Dennis Bartlett led a community group to help convince Immigration New Zealand of Masterton’s suitability as a refugee resettlement area. PHOTO/FILE

Up to five families settled in first year

GIANINA SCHWANECKE
gianina.schwanecke@age.co.nz

Masterton will soon be home to refugees looking for a fresh start.

On Thursday, Masterton was named as one of six new refugee resettlement locations as part of the government’s pledge to increase the quota from 750 to 1000 refugees.

Other resettlement sites named included Whanganui, Levin, Blenheim and Timaru. There is still one location to be named.

Masterton Mayor Lyn Patterson said it was something that the community had been pushing for and congratulated the Refugee Resettlement Group for leading the campaign.

“This is something many in the community have been pushing for and it’s a positive milestone to be confirmed as a resettlement location.

“It’s difficult to express how proud I am that people displaced by war and disaster will be able to call Masterton home in the future.”

About 18 months ago, a community group was established to help convince Immigration New Zealand of Masterton’s suitability as a refugee resettlement area.

This group was led by Dennis Bartlett, ex-policeman and owner of Jolly Good Shoe Repairs.

Bartlett said it was “excellent” news.

He credited the ‘Doing Our Bit Campaign’ for helping turn locals around on the idea.

Labour list MP Kieran McAnulty said he was delighted by the announcement.

“I couldn’t think of a better place to start a new life.”

In June last year, McAnulty introduced Bartlett to Minister for Immigration Ian Lees-Galloway at World Refugee Day celebrations at Parliament.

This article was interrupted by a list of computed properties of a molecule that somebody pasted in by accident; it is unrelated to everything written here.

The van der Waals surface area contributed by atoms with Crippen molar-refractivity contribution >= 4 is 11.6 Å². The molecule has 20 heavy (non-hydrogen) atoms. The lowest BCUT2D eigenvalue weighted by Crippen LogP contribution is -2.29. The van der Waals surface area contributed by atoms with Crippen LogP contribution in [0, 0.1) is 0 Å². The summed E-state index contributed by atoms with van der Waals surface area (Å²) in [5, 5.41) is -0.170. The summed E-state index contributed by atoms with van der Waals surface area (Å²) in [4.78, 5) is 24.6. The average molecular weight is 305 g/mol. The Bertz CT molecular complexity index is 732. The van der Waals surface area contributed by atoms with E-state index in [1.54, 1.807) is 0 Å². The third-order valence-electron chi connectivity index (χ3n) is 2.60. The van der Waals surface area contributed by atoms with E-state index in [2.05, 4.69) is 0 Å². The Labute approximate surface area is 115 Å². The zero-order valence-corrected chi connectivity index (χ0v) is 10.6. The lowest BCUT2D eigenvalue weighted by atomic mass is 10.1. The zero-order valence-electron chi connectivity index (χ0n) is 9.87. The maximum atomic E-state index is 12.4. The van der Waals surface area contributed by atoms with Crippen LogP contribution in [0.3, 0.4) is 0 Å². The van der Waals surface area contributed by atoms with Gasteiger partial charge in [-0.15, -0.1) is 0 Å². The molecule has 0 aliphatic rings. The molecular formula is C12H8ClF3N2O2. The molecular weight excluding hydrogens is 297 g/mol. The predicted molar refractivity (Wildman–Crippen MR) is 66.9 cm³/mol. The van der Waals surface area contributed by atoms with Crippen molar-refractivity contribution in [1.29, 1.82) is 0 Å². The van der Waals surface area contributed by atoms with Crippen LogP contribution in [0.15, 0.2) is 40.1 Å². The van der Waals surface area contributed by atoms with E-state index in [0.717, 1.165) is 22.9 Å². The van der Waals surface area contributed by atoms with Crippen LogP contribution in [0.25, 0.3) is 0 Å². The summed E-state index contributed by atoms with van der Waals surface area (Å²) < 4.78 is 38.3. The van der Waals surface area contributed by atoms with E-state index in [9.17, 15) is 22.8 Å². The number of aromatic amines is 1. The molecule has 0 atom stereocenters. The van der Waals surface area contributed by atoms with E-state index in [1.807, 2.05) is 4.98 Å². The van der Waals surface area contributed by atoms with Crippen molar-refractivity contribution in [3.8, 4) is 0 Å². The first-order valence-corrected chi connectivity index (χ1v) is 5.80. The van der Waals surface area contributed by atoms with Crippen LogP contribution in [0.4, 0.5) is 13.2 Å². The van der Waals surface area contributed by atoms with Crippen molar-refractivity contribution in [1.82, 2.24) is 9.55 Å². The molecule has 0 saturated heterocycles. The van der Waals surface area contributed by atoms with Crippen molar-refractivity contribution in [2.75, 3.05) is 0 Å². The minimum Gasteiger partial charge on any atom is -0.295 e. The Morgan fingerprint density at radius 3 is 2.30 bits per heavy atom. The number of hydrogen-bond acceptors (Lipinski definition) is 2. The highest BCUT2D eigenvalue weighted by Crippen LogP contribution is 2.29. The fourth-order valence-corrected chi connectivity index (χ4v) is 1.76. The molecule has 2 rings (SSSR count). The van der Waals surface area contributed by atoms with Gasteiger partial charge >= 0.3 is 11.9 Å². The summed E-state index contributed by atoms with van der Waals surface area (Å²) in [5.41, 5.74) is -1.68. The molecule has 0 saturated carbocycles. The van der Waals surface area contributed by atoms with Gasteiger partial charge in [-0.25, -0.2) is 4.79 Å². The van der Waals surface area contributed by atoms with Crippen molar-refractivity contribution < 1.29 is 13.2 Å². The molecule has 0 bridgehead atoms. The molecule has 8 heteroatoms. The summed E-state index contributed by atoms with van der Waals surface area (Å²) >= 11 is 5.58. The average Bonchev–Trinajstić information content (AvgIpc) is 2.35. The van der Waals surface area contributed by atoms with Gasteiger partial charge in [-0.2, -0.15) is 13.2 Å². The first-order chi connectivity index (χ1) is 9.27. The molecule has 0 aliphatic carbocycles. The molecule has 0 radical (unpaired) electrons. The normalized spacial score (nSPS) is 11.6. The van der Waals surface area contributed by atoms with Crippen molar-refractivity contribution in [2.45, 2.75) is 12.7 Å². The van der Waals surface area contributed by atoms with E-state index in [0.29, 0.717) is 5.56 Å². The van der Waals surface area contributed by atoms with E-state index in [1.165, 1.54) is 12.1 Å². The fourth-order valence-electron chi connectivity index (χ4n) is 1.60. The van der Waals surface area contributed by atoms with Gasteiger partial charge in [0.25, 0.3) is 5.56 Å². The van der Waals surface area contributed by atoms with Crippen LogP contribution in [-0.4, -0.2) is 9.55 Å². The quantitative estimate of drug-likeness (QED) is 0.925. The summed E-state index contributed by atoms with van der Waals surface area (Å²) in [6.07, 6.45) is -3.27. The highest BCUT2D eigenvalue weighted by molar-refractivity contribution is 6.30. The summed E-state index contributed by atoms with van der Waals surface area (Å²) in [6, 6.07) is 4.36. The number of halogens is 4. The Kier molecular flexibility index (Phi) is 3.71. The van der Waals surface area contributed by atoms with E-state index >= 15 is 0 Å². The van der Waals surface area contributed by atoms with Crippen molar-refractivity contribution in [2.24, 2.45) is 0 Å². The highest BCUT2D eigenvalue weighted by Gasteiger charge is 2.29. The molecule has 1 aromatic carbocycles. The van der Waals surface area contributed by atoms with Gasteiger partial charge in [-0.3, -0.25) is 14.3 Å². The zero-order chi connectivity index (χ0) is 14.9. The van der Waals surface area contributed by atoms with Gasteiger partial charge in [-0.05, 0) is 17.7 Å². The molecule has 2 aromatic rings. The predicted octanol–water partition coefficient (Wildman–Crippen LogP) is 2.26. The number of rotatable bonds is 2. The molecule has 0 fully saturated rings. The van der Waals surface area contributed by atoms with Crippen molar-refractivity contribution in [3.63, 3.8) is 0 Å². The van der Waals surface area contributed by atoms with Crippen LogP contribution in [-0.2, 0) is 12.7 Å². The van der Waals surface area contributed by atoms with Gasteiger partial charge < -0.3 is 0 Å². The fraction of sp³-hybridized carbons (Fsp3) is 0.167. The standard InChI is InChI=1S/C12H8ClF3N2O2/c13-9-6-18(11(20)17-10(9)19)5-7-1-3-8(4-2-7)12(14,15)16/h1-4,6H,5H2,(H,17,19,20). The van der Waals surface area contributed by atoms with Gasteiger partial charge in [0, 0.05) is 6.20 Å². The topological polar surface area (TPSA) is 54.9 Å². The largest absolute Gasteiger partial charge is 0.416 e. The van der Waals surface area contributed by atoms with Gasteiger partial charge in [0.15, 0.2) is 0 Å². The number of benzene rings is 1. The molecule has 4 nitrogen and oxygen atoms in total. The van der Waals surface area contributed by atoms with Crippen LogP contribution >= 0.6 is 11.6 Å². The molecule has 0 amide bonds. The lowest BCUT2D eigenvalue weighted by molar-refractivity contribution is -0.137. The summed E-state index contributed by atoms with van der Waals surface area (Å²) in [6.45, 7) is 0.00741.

McAnulty praised the council and community, saying Wairarapa had a proud history of refugee resettlement, citing the Polish children who came to Pahiatua in the 1940s.

He said the region’s proximity to other resettlement sites in Wellington and Palmerston North made it well-suited to the task.

Wairarapa MP Alastair Scott had been involved in discussions about bringing refugees to Wairarapa four years ago when the government began looking for a new settlement centre.

“This is an excellent result,” he said.

Scott said it would be a fantastic boon for the Wairarapa economy and that families would be well supported.

“Masterton has the infrastructure and the willing community to support refugee resettlement. It’s the people.”

Patterson said the Masterton District Council will work with all relevant government departments and agencies over the next year to ensure the town was ready to welcome and support refugees.

The government has proposed that refugees will begin to be settled in Masterton from May next year.

Around three to five families are expected to be settled in Masterton in the first year.